Fracking for Hungary? Minister describes Hungary’s “neutral” position

Energy Trade

Hungary may be sitting atop shale gas assets totaling 2 trillion cubic meters, but for now Minister of Rural Development Sándor Fazekas is still taking a cautious stand on fracking. Said Fazekas yesterday after a meeting in Vilnius, Lithuania, of EU environment ministers, “The large-scale utilization of shale gas would require the European Union to rethink the issue of renewable energy; this was put forward by several speakers…

For Fazekas, the key issue on the meeting’s agenda for Hungary was the question of shale gas extraction, and as the minister pointed out, the resources found in Makó are of “extraordinary value” to the country. However, Fazekas did emphasize that “it is very difficult to estimate the possible environmental danger posed” by fracking and “the extraction of shale gas also requires the establishment of many more wells, which brings up questions related to landscape protection and conservation,” among other issues.

Fazekas’ own position at present says that it would be advisable for Hungary to wait for the use of proven technologies for the extraction of shale gas – he stated that “Hungary has 75 years of tradition and experience with regard to the traditional extraction of hydrocarbons,” with the state already having issued “several permits for prospecting at the Makó gas field, and processes are currently underway in the area” – but the country itself is taking a neutral stand on the issue. Fazekas defended that stand with “Hungary … cannot take on a negative stance, because the shale gas reserves found in Hungary would be enough to supply the country with gas for centuries to come.”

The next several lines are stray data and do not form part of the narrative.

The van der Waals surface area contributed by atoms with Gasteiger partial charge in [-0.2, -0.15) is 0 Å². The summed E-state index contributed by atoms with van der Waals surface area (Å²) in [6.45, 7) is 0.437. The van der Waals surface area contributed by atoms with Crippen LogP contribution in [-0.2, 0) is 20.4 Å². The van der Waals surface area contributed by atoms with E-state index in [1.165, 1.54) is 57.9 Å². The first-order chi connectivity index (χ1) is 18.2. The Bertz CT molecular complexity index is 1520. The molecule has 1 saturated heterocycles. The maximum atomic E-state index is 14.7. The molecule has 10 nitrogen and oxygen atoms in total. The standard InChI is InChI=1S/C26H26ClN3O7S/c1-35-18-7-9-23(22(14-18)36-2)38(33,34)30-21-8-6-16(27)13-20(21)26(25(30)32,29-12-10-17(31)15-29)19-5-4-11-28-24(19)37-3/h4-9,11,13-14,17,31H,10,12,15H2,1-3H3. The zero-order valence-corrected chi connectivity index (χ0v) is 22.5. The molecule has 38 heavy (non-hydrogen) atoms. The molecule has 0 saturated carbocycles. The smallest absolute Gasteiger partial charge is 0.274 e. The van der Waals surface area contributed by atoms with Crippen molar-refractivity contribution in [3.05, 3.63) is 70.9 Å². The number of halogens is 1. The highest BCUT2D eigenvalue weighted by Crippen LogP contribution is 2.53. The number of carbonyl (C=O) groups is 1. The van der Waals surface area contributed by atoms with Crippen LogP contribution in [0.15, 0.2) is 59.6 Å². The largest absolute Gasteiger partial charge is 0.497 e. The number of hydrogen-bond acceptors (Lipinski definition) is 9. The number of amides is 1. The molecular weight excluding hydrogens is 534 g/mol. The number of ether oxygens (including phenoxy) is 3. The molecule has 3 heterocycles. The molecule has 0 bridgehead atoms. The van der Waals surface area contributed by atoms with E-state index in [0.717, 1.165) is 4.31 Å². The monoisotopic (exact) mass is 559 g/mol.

Meeting chair Valentinas Mazuronis, the Lithuanian Environment Minister, stated at the meeting that a main priority in his country’s EU presidency is to address the newest international agreement on climate change. “Our goal is to implement preparation so that in 2015 we can reach consensus on the comprehensive legally binding international agreement to ensure ambitious and effective global action dealing with climate change,” Muzuronis said.

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